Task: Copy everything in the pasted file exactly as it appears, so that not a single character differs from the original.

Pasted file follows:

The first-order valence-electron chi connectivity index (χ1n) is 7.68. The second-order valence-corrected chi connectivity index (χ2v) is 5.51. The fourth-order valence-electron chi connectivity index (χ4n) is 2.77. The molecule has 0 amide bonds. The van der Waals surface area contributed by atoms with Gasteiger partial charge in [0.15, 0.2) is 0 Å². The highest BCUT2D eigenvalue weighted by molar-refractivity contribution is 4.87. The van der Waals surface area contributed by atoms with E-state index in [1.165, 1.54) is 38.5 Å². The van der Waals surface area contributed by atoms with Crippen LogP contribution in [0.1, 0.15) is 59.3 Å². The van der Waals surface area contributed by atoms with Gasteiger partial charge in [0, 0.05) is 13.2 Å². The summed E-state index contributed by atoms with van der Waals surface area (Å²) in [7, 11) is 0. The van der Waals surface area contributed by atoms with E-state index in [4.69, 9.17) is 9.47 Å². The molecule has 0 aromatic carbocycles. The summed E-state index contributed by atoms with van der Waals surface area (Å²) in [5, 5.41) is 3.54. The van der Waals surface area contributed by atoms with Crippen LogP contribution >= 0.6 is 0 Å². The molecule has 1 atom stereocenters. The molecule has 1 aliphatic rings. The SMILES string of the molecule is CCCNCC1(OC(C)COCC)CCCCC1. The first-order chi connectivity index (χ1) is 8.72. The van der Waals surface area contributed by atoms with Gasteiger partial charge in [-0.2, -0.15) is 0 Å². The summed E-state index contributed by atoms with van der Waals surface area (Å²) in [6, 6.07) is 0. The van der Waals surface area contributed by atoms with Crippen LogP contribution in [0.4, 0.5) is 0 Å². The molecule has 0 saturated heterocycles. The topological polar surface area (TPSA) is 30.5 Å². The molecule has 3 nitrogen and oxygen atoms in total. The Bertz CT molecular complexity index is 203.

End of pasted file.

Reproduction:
The first-order valence-electron chi connectivity index (χ1n) is 7.68. The second-order valence-corrected chi connectivity index (χ2v) is 5.51. The fourth-order valence-electron chi connectivity index (χ4n) is 2.77. The molecule has 0 amide bonds. The van der Waals surface area contributed by atoms with Gasteiger partial charge in [0.15, 0.2) is 0 Å². The highest BCUT2D eigenvalue weighted by molar-refractivity contribution is 4.87. The van der Waals surface area contributed by atoms with E-state index in [1.165, 1.54) is 38.5 Å². The van der Waals surface area contributed by atoms with Crippen LogP contribution in [0.1, 0.15) is 59.3 Å². The van der Waals surface area contributed by atoms with Gasteiger partial charge in [0, 0.05) is 13.2 Å². The summed E-state index contributed by atoms with van der Waals surface area (Å²) in [7, 11) is 0. The van der Waals surface area contributed by atoms with E-state index in [4.69, 9.17) is 9.47 Å². The molecule has 0 aromatic carbocycles. The summed E-state index contributed by atoms with van der Waals surface area (Å²) in [5, 5.41) is 3.54. The van der Waals surface area contributed by atoms with Crippen LogP contribution >= 0.6 is 0 Å². The molecule has 1 atom stereocenters. The molecule has 1 aliphatic rings. The SMILES string of the molecule is CCCNCC1(OC(C)COCC)CCCCC1. The first-order chi connectivity index (χ1) is 8.72. The van der Waals surface area contributed by atoms with Gasteiger partial charge in [-0.2, -0.15) is 0 Å². The summed E-state index contributed by atoms with van der Waals surface area (Å²) in [6, 6.07) is 0. The van der Waals surface area contributed by atoms with Crippen LogP contribution in [0.4, 0.5) is 0 Å². The molecule has 0 saturated heterocycles. The topological polar surface area (TPSA) is 30.5 Å². The molecule has 3 nitrogen and oxygen atoms in total. The Bertz CT molecular complexity index is 203.